Two chromosome-wide regulatory systems have been characterized in D. melanogaster: one that is mediated by the MSL complex and that targets the male X chromosome; and the other that is mediated by POF and that targets the dot chromosome in both sexes. POF has been shown to bind the nascent RNA of actively transcribed genes on the dot chromosome, and increases levels of expression of these genes [49]. Since some studies placed D. busckii as a sister to all other Drosophila species, an apparent lack of MSL-binding to the X chromosome [29] has led to the intriguing hypothesis that POF may represent an ancestral dosage compensation system. However, our phylogenomic analysis demonstrates that D. busckii in fact belongs to the Drosophila subgenus (Fig 2), and we show that MSL-dependent dosage compensation appears to be conserved in D. busckii. The MSL complex is present in D. busckii males and its components show similar male-biased expression patterns as found in D. melanogaster (S9 Fig), it binds the X chromosome of D. busckii males (Fig 5A), and the H4K16ac dosage compensation mark is found along actively transcribed X-genes in D. busckii (Fig 5B). This calls for a re-examination of the proposed role of POF in dosage compensation in D. busckii [29]. Despite clear evidence for dosage compensation of the ancestral X chromosome of D. busckii by the MSL complex, we found no signs of MSL-mediated dosage compensation on its neo-X. Rampant neo-Y degeneration (i.e. almost 60% of neo-Y genes have frameshift mutations or stop codons) should in principle select for the evolution of dosage compensation on the neo-X of D. busckii. Indeed, in other Drosophila species with neo-sex chromosomes, dosage compensation was found to evolve rapidly after their formation and degeneration of neo-Y genes, by co-opting the ancestral MSL machinery. In D. miranda, the neo-X chromosome has evolved partial dosage compensation through the acquisition of novel MSL-binding sites that recruit the MSL-complex to the neo-X [14, 15], and MSL-binding was found to be associated with H4K16ac enrichment. Even older neo-X chromosomes, like the one shared by members of the D. pseudoobscura subgroup, have evolved full MSL-mediated dosage compensation [3,16]. In contrast, we did not detect any enrichment of the H4K16ac modification on the neo-X of D. busckii. This is probably due to the younger age of the D. busckii neo-X chromosome, the fact that the dot chromosome contains only few genes and flies with a single copy of the dot chromosome are fully viable in D. melanogaster (due to compensation mediated by POF [50]), and/or the difficulty of evolving a hyper-active chromatin structure for dosage compensation from an ancestrally more heterochromatic background. Our previous work in D. miranda showed that dosage compensation preferentially evolves in chromatin regions that are ancestrally active [3], probably due to an antagonism between forming repressive, condensed heterochromatin and hyperactive, open chromatin resulting in dosage compensation [50]. Despite down-regulation of neo-Y genes and a lack of MSL-mediated dosage compensation of neo-X genes, we find that transcription of the single neo-X chromosome in males is not simply half that in females, and neo-sex linked genes do not exhibit strong sex-biased expression patterns. This suggests that the down-regulation of neo-Y linked genes is either at least partially compensated by transcriptional buffering mechanism [47], which may play an important role during early sex chromosome differentiation, before the establishment of global dosage compensation on young X chromosomes. Alternatively, a POF-mediated regulatory mechanism might compensate for reduced gene dose of neo-Y linked genes. It will be of great interest to further investigate the evolutionary and functional relationship between these two chromosome-wide compensatory mechanisms that have been described in Drosophila.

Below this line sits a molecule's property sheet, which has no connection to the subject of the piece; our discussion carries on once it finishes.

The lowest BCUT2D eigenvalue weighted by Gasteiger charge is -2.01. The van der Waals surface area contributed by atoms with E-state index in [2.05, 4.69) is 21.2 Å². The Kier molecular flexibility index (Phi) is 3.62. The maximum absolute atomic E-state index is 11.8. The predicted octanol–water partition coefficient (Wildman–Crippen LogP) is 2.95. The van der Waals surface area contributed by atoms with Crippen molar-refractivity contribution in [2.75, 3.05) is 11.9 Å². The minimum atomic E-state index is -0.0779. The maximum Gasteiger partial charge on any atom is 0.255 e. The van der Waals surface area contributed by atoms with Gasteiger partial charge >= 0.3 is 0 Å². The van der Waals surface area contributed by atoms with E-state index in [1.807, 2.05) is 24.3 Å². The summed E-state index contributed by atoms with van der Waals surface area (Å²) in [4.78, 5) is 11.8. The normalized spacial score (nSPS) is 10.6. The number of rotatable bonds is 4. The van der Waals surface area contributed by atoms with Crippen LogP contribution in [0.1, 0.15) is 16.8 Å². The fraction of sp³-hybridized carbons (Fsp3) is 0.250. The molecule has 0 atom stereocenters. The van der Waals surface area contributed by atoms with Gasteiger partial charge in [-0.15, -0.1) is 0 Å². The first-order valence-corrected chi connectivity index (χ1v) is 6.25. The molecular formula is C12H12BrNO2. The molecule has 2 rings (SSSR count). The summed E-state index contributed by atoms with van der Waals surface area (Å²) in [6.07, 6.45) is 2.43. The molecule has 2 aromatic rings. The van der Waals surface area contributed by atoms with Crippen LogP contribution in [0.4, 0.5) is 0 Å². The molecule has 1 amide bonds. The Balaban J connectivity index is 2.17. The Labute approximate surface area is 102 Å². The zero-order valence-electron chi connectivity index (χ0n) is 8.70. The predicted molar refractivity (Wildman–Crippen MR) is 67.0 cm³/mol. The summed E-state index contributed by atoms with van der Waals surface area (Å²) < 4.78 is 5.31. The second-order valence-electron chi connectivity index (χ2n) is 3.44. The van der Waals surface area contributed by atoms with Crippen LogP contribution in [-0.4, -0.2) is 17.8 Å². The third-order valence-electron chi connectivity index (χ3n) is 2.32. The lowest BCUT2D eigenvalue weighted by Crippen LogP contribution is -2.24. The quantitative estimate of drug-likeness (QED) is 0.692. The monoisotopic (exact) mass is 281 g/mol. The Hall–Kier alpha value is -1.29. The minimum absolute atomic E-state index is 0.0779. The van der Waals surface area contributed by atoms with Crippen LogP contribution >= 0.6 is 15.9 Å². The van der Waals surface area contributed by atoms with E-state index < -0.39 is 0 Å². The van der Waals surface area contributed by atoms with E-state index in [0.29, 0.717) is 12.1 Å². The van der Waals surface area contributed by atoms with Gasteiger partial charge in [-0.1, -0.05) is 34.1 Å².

Methods

Data collection genomic DNA and transcriptome

An iso-female line of D. busckii provided by J. Larsson and originally caught in Tallinn, Estonia in the year 2000 was used for this study. About 50 virgin adult male and female were used for genomic DNA extraction using Puregene Core Kit A (Qiagen, Inc). Total RNA from about 50 larvae and virgin adult flies of each sex were extracted by RNAeasy Mini Kit (Qiagen, Inc). Library preparation and genomic or poly-A selected transcriptome sequencing were then performed at Beijing Genomic Institute or UC Berkeley Sequencing facility following the standard Illumina protocol. We sequenced the libraries by paired-end sequencing with 90bp read length for all the RNA-seq libraries and most of the genomic libraries, and 50bp for long-insert libraries. Female DNA was sequenced to very high coverage (172 fold, S1 Table) for de novo assembly of a reference genome, and male DNA was sequenced to medium coverage (27 fold).